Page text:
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default value in a list

P: n/a
TB
Hi,

Is there an elegant way to assign to a list from a list of unknown
size? For example, how could you do something like:
a, b, c = (line.split(':'))

if line could have less than three fields?

Thanks,
TB

Jul 18 '05 #1
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13 Replies


P: n/a
What do you want put into the "missing" variables?
I'll assume None. Something like following
works:

values=line.split(':')
try: a=values.pop(0)
except IndexError: a=None
try: b=values.pop(0)
except IndexError: b=None
try: c=values.pop(0)
except IndexError: c=None
Larry Bates

TB wrote:
Hi,

Is there an elegant way to assign to a list from a list of unknown
size? For example, how could you do something like:

a, b, c = (line.split(':'))


if line could have less than three fields?

Thanks,
TB

Jul 18 '05 #2

P: n/a
TB wrote:
Hi,

Is there an elegant way to assign to a list from a list of unknown
size? For example, how could you do something like:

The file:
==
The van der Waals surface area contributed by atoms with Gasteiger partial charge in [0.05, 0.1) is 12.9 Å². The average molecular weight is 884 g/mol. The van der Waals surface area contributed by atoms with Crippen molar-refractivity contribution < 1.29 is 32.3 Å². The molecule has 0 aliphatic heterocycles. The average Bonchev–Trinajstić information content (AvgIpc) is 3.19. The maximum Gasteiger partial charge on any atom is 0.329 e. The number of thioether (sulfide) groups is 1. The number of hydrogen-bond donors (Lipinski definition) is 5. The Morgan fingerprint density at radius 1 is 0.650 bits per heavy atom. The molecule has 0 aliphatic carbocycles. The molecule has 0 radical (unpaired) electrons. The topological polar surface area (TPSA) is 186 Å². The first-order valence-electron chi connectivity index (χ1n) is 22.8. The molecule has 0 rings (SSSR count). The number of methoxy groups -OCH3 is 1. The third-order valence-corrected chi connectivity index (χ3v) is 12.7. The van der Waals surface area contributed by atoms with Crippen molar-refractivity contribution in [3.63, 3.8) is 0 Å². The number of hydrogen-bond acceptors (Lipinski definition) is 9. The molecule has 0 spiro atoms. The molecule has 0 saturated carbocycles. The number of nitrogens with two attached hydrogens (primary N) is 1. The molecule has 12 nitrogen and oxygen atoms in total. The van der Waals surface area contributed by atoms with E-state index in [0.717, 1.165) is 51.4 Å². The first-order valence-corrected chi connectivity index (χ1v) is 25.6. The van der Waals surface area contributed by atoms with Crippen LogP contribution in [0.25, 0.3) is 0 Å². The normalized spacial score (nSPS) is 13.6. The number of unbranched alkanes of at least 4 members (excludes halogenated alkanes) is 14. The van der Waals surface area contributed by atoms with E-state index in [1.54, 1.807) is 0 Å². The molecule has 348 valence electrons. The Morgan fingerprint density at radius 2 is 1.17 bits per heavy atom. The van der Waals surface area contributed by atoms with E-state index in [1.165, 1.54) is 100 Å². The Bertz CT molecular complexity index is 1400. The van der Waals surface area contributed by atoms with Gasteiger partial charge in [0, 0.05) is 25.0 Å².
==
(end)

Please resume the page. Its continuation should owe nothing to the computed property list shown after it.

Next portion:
a, b, c = (line.split(':'))
if line could have less than three fields?

l = line.split(':')

l is a list, whose length will be one more than the number of colons in
the line.

You can access the elements of the list using a[0], a[2], and so on. For
example:
line = "This:is:a:sample:line"
l = line.split(':')
l ['This', 'is', 'a', 'sample', 'line'] for w in l: ... print w
...
This
is
a
sample
line len(l) 5


regards
Steve
--
Steve Holden http://www.holdenweb.com/
Python Web Programming http://pydish.holdenweb.com/
Holden Web LLC +1 703 861 4237 +1 800 494 3119
Jul 18 '05 #3

P: n/a
"TB" <tb******@yahoo.com> wrote in message